Information Security News
An online broker for limousine and Town Car services has suffered a hack that spilled financial and personal information for more than 850,000 customers, including real estate mogul Donald Trump, basketball star LeBron James, actor Tom Hanks, and many more of the world's rich and famous, according to a published report.
The data trove was found on the same servers that stored source code for Adobe's ColdFusion and Acrobat applications, fueling speculation that the same hackers may be behind both attacks, KrebsonSecurity's Brian Krebs reported Sunday night. The archive file, which was listed as belonging to a firm called CorporateCarOnline, contained data for 241,000 high- or no-limit American Express accounts, as well as a wealth of personal details about the company's well-to-do clientele, including their pick-up and drop-off locations and travel itineraries.
"This database would be a gold mine of information for would-be corporate spies or for those engaged in other types of espionage," Krebs wrote. "Records in the limo reservation database telegraphed the future dates and locations of travel for many important people. A ridiculously large number of entries provide the tail number of a customer’s plane, indicating they were to be picked up immediately upon disembarking a private jet."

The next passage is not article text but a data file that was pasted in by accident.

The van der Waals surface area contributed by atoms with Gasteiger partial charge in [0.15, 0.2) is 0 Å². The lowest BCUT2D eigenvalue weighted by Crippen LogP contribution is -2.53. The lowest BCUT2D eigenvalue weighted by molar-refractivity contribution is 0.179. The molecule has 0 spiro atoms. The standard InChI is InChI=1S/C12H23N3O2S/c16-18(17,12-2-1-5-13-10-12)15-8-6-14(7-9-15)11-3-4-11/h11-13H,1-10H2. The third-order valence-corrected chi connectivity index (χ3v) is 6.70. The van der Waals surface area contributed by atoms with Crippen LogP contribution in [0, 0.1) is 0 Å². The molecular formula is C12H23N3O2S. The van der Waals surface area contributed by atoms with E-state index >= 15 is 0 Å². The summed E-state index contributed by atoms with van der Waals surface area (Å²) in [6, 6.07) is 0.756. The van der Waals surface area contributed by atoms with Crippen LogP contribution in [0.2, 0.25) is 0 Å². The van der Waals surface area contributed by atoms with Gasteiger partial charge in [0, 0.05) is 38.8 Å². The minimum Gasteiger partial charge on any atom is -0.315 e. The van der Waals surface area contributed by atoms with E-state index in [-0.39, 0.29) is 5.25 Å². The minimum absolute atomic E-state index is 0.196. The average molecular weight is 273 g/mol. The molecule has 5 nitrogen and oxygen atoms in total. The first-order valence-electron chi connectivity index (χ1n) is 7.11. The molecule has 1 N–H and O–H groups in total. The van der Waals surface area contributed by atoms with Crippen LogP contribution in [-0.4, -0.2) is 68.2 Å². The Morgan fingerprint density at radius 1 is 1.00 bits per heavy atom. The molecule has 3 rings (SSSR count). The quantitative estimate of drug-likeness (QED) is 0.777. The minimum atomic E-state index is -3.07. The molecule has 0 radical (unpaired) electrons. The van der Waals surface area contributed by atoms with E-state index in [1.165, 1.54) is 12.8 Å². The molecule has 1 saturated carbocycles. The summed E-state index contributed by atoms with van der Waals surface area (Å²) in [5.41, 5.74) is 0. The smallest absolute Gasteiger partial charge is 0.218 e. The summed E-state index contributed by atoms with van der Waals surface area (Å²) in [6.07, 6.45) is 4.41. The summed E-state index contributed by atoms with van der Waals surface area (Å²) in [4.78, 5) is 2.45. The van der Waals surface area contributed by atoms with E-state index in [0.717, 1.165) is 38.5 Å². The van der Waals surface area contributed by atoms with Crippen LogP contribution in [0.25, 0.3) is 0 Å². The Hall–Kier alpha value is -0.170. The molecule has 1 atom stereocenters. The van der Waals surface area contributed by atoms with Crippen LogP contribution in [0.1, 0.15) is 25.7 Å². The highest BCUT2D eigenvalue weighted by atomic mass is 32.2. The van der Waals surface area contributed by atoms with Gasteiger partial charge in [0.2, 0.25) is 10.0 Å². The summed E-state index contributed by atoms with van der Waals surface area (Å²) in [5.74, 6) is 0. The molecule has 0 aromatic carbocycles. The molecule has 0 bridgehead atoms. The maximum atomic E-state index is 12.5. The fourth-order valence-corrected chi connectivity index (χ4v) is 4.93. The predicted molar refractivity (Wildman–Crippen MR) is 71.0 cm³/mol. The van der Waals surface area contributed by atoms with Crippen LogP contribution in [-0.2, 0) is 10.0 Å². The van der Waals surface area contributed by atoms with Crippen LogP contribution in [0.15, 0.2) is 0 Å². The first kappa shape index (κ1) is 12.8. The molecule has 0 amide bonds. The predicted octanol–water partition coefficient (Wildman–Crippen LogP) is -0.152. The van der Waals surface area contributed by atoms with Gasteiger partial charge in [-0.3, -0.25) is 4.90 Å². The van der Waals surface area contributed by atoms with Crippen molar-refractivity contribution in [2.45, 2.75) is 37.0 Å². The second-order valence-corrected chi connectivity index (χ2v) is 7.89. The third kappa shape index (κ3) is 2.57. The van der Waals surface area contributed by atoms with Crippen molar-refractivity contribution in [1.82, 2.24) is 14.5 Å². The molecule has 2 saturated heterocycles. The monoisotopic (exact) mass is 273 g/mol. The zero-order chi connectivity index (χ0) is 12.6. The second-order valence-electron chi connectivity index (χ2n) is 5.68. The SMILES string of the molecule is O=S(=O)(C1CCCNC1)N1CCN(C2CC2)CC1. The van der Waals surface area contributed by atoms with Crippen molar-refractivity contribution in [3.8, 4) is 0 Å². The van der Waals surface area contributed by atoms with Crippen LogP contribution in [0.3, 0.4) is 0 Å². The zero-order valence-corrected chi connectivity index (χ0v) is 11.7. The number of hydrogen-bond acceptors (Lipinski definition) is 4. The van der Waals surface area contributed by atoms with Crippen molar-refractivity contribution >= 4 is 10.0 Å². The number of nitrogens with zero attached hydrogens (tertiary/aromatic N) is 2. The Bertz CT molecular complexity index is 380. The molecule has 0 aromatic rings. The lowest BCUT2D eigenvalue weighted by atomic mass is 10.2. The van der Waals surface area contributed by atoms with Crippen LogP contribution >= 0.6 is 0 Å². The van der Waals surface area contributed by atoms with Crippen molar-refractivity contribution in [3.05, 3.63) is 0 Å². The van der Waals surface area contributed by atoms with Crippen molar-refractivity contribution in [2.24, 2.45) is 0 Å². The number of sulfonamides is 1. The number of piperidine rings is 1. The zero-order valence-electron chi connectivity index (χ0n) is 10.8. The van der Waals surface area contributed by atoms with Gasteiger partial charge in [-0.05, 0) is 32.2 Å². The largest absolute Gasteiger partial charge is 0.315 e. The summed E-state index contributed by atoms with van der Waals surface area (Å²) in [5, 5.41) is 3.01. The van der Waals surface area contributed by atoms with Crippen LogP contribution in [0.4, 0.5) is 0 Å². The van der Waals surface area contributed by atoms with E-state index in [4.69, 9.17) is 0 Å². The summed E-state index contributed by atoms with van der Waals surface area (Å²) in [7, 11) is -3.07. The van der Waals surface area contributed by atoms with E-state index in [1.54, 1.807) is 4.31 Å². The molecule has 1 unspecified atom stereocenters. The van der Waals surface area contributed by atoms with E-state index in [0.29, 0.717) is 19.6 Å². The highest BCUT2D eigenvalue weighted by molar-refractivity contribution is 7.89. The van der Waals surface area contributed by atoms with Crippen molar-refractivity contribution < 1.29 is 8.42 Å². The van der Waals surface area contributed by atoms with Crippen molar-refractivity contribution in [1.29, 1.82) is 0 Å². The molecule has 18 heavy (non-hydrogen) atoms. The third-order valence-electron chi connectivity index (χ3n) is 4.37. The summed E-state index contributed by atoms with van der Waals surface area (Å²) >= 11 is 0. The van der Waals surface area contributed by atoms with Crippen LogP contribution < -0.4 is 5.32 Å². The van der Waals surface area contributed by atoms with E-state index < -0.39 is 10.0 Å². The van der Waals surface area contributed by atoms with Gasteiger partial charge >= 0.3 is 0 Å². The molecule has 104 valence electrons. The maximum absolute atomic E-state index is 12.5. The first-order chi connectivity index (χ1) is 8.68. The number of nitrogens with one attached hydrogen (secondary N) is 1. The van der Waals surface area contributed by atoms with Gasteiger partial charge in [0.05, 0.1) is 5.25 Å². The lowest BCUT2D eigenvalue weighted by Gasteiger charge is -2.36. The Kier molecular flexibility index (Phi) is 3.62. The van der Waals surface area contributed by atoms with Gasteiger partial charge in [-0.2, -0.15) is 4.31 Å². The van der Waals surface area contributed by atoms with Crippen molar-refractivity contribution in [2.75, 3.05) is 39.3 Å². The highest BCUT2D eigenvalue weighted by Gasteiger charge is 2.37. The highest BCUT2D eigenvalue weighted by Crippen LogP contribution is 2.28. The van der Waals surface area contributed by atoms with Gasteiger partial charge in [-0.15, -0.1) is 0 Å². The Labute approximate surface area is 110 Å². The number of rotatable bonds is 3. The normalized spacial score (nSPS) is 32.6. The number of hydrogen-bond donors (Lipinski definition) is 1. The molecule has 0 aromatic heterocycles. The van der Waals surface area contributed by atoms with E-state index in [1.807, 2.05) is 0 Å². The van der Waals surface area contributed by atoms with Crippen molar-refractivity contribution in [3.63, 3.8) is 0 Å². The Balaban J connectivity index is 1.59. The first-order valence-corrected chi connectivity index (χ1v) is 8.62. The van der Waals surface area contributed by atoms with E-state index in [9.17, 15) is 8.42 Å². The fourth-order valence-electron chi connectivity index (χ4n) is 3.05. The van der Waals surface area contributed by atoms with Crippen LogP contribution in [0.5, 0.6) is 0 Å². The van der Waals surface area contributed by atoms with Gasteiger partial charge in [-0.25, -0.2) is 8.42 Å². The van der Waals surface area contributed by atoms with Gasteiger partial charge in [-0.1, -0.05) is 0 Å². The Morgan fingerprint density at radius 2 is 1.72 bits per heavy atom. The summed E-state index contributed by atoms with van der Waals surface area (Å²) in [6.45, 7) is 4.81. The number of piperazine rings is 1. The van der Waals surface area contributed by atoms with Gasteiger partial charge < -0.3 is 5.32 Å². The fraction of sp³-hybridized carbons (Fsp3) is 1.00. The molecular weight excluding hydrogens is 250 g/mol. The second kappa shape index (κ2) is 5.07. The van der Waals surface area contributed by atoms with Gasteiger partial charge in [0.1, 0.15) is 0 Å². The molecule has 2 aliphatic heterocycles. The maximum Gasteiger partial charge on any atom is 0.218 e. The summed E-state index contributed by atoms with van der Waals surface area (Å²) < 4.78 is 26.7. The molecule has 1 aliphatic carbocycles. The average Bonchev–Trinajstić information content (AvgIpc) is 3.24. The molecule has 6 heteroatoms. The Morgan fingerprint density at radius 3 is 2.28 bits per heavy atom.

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Google's Chrome team recently came under fire for its long-held practice of making saved passwords visible in plain text. If you hand your computer to a friend or leave it unguarded and unlocked, the friend or a passerby could go into Chrome's settings and view any website passwords you've saved without typing in your system password.
Chrome still makes passwords viewable in plain text by default, but the latest build of Chromium for Mac—the open source browser from which Chrome draws its code—gives users a new way to protect their passwords. If you type chrome://flags into the address bar, you'll find this:
If you enable password manager reauthentication and then restart the browser, the next time you view your list of passwords you'll be prompted to enter the system password before being allowed to view them in plain text: